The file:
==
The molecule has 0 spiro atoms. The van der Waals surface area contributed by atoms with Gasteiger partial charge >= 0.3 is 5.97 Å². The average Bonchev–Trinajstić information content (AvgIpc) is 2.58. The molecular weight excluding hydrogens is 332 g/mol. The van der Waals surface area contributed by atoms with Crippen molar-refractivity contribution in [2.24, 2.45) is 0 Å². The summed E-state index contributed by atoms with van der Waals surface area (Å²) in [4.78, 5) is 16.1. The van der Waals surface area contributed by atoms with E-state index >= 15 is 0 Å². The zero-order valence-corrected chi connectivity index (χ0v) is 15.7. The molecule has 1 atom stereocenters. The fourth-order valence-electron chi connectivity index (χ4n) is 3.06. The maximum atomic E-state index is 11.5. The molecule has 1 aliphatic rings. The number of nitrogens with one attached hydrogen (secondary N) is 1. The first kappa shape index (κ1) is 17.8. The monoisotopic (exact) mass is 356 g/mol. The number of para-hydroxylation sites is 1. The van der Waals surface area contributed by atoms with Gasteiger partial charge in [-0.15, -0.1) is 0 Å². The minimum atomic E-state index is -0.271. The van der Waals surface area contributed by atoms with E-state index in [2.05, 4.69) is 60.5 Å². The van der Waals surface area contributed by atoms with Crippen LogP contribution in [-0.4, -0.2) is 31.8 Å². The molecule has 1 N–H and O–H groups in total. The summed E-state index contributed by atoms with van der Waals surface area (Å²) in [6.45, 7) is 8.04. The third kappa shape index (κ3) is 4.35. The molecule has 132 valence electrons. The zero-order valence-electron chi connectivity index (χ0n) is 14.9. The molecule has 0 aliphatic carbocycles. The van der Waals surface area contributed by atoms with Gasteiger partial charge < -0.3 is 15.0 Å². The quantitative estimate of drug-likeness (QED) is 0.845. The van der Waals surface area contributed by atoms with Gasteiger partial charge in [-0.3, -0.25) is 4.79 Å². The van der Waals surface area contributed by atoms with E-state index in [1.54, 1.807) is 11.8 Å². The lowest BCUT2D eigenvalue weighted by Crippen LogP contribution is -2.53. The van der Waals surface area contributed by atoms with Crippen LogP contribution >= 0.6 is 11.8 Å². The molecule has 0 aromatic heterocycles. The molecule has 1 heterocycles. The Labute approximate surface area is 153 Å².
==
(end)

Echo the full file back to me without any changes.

The molecule has 0 spiro atoms. The van der Waals surface area contributed by atoms with Gasteiger partial charge >= 0.3 is 5.97 Å². The average Bonchev–Trinajstić information content (AvgIpc) is 2.58. The molecular weight excluding hydrogens is 332 g/mol. The van der Waals surface area contributed by atoms with Crippen molar-refractivity contribution in [2.24, 2.45) is 0 Å². The summed E-state index contributed by atoms with van der Waals surface area (Å²) in [4.78, 5) is 16.1. The van der Waals surface area contributed by atoms with E-state index >= 15 is 0 Å². The zero-order valence-corrected chi connectivity index (χ0v) is 15.7. The molecule has 1 atom stereocenters. The fourth-order valence-electron chi connectivity index (χ4n) is 3.06. The maximum atomic E-state index is 11.5. The molecule has 1 aliphatic rings. The number of nitrogens with one attached hydrogen (secondary N) is 1. The first kappa shape index (κ1) is 17.8. The monoisotopic (exact) mass is 356 g/mol. The number of para-hydroxylation sites is 1. The van der Waals surface area contributed by atoms with Gasteiger partial charge in [-0.15, -0.1) is 0 Å². The minimum atomic E-state index is -0.271. The van der Waals surface area contributed by atoms with E-state index in [2.05, 4.69) is 60.5 Å². The van der Waals surface area contributed by atoms with Crippen LogP contribution in [-0.4, -0.2) is 31.8 Å². The molecule has 1 N–H and O–H groups in total. The summed E-state index contributed by atoms with van der Waals surface area (Å²) in [6.45, 7) is 8.04. The third kappa shape index (κ3) is 4.35. The molecule has 132 valence electrons. The zero-order valence-electron chi connectivity index (χ0n) is 14.9. The molecule has 0 aliphatic carbocycles. The van der Waals surface area contributed by atoms with Gasteiger partial charge < -0.3 is 15.0 Å². The quantitative estimate of drug-likeness (QED) is 0.845. The van der Waals surface area contributed by atoms with Gasteiger partial charge in [-0.3, -0.25) is 4.79 Å². The van der Waals surface area contributed by atoms with E-state index in [1.54, 1.807) is 11.8 Å². The lowest BCUT2D eigenvalue weighted by Crippen LogP contribution is -2.53. The van der Waals surface area contributed by atoms with Crippen LogP contribution >= 0.6 is 11.8 Å². The molecule has 0 aromatic heterocycles. The molecule has 1 heterocycles. The Labute approximate surface area is 153 Å².